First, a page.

**Disclaimer – Debtprison.net does not administer legal or financial advice. The contents of this website are my opinions on collection agencies and how to deal with them. Nothing on this website should be interpreted as legal advice or council. No opinions on this website should be used to replace the advice of your financial advisor or your legal council.
The first thing you need to understand is that most large collection companies have a lawyer at their disposal who writes letters on their behalf and handles any disputes. Some lawyers work exclusively for collection agencies, while others are hired only when needed. These lawyers also represent the collection agency in the likely event a debtor sues them! If the collection agency is not located in your state, there is a very good chance they will not attempt legal suit. Most likely they will call, mail letters, and when you fail to respond… they’ll sell the debt to another collection agency for pennies on the dollar. In order for them to sue you (out of state), they would have to employ the services of a lawyer where you live. This can be very expensive and will usually void the benefits of a civil judgment. It is only when they have a debtor in their state that they prefer legal suit. A good candidate for legal suit is one with at least a balance of $500, at least one asset, and the debt is not in dispute. See also all of my articles on Collection Agencies and make sure to read How to avoid paying a debt.
To file a complaint with the Federal Trade Commission regarding a collection agency click here or call toll free at 1-877-FTC-HELP.
Many Judgments are Never Collected
There’s a good possibility that even with a judgment a collection agency will never be able to collect on the debt. Many debtors are in such a position financially that they cannot legally be collected on. So even with a judgment to repay the debt… the collection agency and court can’t enforce it. To learn more about this read Restrictions on Wage Garnishment for Debt Collection.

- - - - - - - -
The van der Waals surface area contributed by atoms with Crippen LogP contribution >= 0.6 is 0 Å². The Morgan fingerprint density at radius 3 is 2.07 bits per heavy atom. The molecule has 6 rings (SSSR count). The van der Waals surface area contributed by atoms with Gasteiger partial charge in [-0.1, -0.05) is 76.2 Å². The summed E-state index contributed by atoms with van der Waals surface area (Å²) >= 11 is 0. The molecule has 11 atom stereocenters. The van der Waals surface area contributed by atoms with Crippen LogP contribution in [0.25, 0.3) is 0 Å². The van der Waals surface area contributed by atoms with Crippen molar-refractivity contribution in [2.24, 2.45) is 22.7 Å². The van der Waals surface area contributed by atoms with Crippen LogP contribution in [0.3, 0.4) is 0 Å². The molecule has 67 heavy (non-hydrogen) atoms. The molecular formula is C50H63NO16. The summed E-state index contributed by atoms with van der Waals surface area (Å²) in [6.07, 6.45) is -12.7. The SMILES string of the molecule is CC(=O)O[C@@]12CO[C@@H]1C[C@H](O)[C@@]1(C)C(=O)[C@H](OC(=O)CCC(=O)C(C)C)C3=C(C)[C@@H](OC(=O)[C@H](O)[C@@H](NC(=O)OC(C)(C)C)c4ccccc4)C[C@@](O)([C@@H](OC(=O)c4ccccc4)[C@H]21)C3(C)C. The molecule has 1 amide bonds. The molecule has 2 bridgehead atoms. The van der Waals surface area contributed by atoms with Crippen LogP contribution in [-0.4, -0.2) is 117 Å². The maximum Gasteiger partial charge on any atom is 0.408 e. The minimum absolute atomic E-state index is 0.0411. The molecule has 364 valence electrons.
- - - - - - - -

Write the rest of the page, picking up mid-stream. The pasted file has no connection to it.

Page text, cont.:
Many debtors move to another state which creates more legwork for the collection agency. They have to determine where you moved and then request for the new state to enforce a judgment acquired from your old state. Some female debtors get married and change their last name. This can slow down the enforcement of a judgment. Also, some states don’t consider assets joint – so a person can nullify a judgment by putting all assets in their spouse’s name, not working, or hiding income (hiding your income is illegal). See also, What is a Junk Debt Buyer?
**Some states will consider debts and assets as joint accounts even if your spouse’s name is not on the account. In California they can collect on your spouse’s assets to satisfy a civil judgment.
Is your debt past the Statute of Limitations?
In my home state of Mississippi the Statute of Limitations (SOL) is three years, this is the lowest SOL in the United States – who says Mississippi is last in everything? So if I stop paying on my VISA credit card in August of 2008, the creditor or collection agency has until August of 2011 to get paid or sue me in civil court for the debt owed. If I can put off paying on the debt, or acknowledging I owe it, for three years and the collection agency doesn’t get a judgment… then I no longer legally owe the debt. They cannot take me to court and be awarded a judgment, provided I show up and inform the court that the SOL has expired on the debt. See also, Debt Past the SOL and Collection Agency still sues.